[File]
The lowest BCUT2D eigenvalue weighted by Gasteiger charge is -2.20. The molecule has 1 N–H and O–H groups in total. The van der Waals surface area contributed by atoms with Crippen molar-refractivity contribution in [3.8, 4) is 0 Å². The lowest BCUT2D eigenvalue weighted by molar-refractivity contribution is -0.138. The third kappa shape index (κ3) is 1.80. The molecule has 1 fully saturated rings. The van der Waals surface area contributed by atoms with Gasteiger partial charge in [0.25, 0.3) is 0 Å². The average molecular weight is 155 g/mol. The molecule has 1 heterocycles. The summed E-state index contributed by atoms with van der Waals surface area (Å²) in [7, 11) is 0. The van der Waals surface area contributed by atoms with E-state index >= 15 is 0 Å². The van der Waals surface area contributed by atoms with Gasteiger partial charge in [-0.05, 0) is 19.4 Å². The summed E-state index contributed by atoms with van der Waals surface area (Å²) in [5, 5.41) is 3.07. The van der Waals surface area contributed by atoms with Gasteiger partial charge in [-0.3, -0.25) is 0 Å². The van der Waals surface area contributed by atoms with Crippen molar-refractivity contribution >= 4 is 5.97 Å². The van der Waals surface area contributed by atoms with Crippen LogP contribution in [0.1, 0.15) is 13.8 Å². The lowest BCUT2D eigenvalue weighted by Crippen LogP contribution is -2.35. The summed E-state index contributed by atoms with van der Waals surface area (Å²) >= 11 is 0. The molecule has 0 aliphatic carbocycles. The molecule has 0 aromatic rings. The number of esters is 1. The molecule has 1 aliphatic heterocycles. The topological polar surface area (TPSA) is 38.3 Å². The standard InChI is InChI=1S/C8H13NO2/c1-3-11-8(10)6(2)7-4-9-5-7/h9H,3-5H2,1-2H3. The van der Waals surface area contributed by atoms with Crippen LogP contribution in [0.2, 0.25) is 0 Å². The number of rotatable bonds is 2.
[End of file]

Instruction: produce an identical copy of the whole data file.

The lowest BCUT2D eigenvalue weighted by Gasteiger charge is -2.20. The molecule has 1 N–H and O–H groups in total. The van der Waals surface area contributed by atoms with Crippen molar-refractivity contribution in [3.8, 4) is 0 Å². The lowest BCUT2D eigenvalue weighted by molar-refractivity contribution is -0.138. The third kappa shape index (κ3) is 1.80. The molecule has 1 fully saturated rings. The van der Waals surface area contributed by atoms with Gasteiger partial charge in [0.25, 0.3) is 0 Å². The average molecular weight is 155 g/mol. The molecule has 1 heterocycles. The summed E-state index contributed by atoms with van der Waals surface area (Å²) in [7, 11) is 0. The van der Waals surface area contributed by atoms with E-state index >= 15 is 0 Å². The van der Waals surface area contributed by atoms with Gasteiger partial charge in [-0.05, 0) is 19.4 Å². The summed E-state index contributed by atoms with van der Waals surface area (Å²) in [5, 5.41) is 3.07. The van der Waals surface area contributed by atoms with Gasteiger partial charge in [-0.3, -0.25) is 0 Å². The van der Waals surface area contributed by atoms with Crippen molar-refractivity contribution >= 4 is 5.97 Å². The van der Waals surface area contributed by atoms with Crippen LogP contribution in [0.1, 0.15) is 13.8 Å². The lowest BCUT2D eigenvalue weighted by Crippen LogP contribution is -2.35. The summed E-state index contributed by atoms with van der Waals surface area (Å²) >= 11 is 0. The molecule has 0 aliphatic carbocycles. The molecule has 0 aromatic rings. The number of esters is 1. The molecule has 1 aliphatic heterocycles. The topological polar surface area (TPSA) is 38.3 Å². The standard InChI is InChI=1S/C8H13NO2/c1-3-11-8(10)6(2)7-4-9-5-7/h9H,3-5H2,1-2H3. The van der Waals surface area contributed by atoms with Crippen LogP contribution in [0.2, 0.25) is 0 Å². The number of rotatable bonds is 2.